Rusty A. Payton, Broker/Attorney
1225 W Morse
Chicago, Illinois 60626
First of all, I want to thank everyone for giving me such great answers. To update you since my last post, I have spoken with my attorney, and he also agreed there is no liability on my part. He is speaking with their attorney and they are going back and forth. He did mention that he could not say for sure if the attorney would file a lawsuit...anyone could file a lawuit, but they would not win. The original contract is not in full force anymore since the appraisal changed it. Plus, I never gave her earnest money because we were waiting on the appraisal first. Additionally, when she omited the fence, REGARDLESS if she came down that much, it is still a changed contract and needs to be signed by both seller and buyer in order for it to be effective.
I will keep you all posted - please keep posting as you see fit.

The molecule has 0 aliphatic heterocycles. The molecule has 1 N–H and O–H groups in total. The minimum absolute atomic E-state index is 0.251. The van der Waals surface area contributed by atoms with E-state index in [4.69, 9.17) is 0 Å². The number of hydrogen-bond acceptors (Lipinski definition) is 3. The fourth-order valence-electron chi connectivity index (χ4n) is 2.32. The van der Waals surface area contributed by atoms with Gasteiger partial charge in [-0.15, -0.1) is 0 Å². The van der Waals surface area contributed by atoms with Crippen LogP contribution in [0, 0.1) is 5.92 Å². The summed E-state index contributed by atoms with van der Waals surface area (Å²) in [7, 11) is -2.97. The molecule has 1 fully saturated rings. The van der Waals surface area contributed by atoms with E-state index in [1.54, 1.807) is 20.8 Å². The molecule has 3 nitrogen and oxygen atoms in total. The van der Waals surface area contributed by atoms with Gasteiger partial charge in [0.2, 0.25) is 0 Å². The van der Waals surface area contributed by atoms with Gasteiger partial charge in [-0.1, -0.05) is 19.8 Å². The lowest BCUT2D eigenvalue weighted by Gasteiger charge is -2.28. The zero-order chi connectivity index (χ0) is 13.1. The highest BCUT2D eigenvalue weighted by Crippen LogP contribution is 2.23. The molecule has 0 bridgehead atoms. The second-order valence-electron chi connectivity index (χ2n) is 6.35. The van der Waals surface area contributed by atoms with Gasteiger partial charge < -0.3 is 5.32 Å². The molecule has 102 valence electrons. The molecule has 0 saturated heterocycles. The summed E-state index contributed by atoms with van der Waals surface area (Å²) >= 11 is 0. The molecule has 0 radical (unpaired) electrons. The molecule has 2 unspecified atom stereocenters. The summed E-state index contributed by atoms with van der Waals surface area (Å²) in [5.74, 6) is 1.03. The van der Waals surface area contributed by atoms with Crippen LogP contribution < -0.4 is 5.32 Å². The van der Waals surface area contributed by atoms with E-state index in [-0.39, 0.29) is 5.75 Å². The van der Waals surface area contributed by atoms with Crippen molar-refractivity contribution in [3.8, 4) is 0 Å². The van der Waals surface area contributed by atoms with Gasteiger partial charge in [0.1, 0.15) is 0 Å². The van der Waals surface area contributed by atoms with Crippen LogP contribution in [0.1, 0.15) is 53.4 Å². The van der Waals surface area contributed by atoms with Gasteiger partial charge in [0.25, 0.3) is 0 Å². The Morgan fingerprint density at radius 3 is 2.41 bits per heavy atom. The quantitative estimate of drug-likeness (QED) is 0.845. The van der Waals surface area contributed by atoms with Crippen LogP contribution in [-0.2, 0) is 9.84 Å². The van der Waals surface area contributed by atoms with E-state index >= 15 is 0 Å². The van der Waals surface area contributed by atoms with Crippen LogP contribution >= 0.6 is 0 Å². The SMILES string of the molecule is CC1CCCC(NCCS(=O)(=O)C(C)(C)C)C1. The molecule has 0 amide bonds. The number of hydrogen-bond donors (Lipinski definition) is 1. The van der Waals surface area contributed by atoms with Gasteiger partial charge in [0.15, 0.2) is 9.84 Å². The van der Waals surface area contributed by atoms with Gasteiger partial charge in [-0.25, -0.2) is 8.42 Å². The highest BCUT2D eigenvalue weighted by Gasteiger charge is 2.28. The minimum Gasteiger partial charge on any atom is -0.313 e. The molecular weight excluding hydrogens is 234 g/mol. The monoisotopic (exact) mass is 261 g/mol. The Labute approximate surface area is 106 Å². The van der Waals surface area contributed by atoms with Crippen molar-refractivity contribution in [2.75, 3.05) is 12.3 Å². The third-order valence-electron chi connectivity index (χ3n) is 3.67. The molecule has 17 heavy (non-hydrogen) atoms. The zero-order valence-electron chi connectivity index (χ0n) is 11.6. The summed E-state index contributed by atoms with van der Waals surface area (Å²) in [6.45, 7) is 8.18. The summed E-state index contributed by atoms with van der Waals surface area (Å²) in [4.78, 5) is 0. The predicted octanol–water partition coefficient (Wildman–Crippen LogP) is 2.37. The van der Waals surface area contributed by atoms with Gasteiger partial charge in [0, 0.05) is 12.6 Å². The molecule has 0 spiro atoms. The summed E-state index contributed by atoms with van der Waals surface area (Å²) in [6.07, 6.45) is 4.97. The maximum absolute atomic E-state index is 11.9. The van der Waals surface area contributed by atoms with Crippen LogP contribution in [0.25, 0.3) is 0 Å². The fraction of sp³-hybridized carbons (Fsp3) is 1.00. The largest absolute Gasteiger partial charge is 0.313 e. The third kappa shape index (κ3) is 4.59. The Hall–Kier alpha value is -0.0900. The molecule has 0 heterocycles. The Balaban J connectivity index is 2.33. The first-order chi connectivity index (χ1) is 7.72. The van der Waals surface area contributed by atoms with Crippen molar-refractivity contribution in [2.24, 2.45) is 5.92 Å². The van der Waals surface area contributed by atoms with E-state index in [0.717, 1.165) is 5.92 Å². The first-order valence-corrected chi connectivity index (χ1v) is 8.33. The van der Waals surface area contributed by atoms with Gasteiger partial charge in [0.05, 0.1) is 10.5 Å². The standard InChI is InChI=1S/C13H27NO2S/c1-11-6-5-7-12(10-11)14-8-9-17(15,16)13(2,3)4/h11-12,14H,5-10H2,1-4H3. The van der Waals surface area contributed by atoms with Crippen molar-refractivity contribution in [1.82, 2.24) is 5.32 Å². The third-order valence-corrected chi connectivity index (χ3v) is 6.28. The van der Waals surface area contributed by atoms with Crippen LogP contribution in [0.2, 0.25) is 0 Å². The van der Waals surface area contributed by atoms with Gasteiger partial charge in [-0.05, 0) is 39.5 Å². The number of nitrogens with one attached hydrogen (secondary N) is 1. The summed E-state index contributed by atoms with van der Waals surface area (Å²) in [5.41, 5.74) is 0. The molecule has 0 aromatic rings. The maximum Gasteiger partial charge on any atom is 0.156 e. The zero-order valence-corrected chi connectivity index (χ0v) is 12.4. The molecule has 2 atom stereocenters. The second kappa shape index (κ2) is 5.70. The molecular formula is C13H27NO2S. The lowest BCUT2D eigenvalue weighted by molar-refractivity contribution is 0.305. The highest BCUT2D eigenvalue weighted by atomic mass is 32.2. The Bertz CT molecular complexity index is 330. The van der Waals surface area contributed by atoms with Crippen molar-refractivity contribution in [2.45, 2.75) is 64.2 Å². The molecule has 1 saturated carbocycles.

I'm in Colorado, so things are very different here. You better get legal advice.
Of course, every real estate professional here handles these documents on a daily basis. Some of use have actually read every word contained in the contracts. It not that we don't know, it is that our license does not permit us to say.
YOUR real estate professional ALSO handles these contracts on a routine basis. Le Ann and everyone else has provided 'spot-on' commentary that should give you confidence.
HOWEVER, none of us know what you signed. Consult with your agent. If necessary, your agent may need to chat with his/her brokers attorney.
When negotiations are reopened, things can go in either direction. Negotiations, that is one of the elements most of use look forward to in the buying and selling of real estate.
Best of Success to you,
Annette Lawrence, Broker/Associate
Remax Realtec Group
Palm Harbor, FL
State law differs as to what advice and counsel can be given by real estate brokers to members of the public. this is clearly over any line I know of.
Anyone can sue, winning is another matter.